Te Anga Whakamaioha – Investing in people

What is the most important thing in the world? It is people, it is people, it is people.

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Founders and various stakeholders within the start-up ecosystem here in Aotearoa often ask what are the key factors we look for when considering investing in an early-stage venture.

The quick answer to that is: People.

Why? Because Hillfarrance is fundamentally in the people business. This is well articulated in the traditional Māori whakatauakī (proverb):

He aha te mea nui o e ao? He Tangata, he Tangata, he Tangata

What is the most important thing in the world? It is people, it is people, it is people.

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He Tangata - It is people, is suitably fitting as it reflects on a significant piece of mahi completed at Hillfarrance.

We’ve named this mahi Te Anga Whakamaioha – Our people-centred approach.

It was important to us to ensure that people remain at the heart of everything we do, and with Te Anga Whakamaioha we have developed and implemented a framework to complete screening and due diligence processes. The guiding principles of Te Anga Whakamaioha are derived from te ao Māori (the Māori world) and provide us with a wide lens to support our assessments of founders and their ventures.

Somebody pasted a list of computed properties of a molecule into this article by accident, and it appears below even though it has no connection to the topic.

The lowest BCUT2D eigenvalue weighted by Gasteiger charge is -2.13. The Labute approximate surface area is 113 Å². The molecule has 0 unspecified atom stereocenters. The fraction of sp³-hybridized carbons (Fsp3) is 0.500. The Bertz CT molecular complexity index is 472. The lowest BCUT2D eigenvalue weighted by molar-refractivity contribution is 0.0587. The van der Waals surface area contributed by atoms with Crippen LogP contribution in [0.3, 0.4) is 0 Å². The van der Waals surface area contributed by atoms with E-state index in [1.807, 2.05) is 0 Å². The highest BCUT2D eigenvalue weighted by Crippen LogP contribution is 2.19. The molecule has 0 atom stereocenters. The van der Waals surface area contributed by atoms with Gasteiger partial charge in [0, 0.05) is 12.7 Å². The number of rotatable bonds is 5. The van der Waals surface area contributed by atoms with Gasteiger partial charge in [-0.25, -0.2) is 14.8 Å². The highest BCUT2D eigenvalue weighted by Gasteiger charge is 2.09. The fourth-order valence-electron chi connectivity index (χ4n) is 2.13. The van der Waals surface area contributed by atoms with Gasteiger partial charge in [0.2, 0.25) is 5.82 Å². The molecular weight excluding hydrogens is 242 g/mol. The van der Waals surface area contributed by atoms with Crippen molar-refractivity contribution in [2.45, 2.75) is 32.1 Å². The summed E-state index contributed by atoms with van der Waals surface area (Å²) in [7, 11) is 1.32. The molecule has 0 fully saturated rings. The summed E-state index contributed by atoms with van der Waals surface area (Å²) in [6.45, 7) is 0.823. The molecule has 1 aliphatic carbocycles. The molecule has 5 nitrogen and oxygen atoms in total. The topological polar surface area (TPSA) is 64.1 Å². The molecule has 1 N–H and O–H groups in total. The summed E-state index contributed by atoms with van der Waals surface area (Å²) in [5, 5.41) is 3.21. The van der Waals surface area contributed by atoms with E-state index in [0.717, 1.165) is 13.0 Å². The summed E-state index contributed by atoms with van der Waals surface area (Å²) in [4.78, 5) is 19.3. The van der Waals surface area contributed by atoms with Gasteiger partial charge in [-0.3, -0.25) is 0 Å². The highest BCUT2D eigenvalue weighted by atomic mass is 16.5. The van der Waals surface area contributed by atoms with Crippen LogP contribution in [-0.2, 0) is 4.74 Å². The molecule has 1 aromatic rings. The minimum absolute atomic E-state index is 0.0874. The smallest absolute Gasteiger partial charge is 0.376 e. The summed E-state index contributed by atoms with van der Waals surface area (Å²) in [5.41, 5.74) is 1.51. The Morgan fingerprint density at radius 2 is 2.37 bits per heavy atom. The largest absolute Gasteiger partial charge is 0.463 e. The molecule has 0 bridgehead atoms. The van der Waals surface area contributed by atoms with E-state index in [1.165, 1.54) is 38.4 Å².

It is an honour to utilise these principles and believe they provide a unique perspective that enhances our assessment practice and reflects the special Māori cultural dimension and connection here in Aotearoa New Zealand.

The core guiding principles of Te Anga Whakamaioha are:

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Whanaungatanga (Connections and Relationships)

In te ao Māori, Whanaungatanga is about creating connections and building authentic relationships. It is key to the success of teams, who create an environment for participation and collective thought and movement. It’s the cohesion as a collective that consolidates any activity of an individual founder to unify everyone into a high performing team.

For founders, we’re interested in understanding if they can build authentic connections and relationships with purpose, so they can create shared experiences that are mutually beneficial. Do they promote a distinctive sense of identity, uniqueness, and belonging?

How do the founders work together? Are there clear roles and responsibilities? And what’s their distinctive team culture like?

Understanding the roles and responsibilities that founders have established will provide us with a level of risk management in the event of conflict emerging between founders, particularly in later stages. Conflict between founders is one of the major reasons for start-up failure, so getting this right at the outset is essential.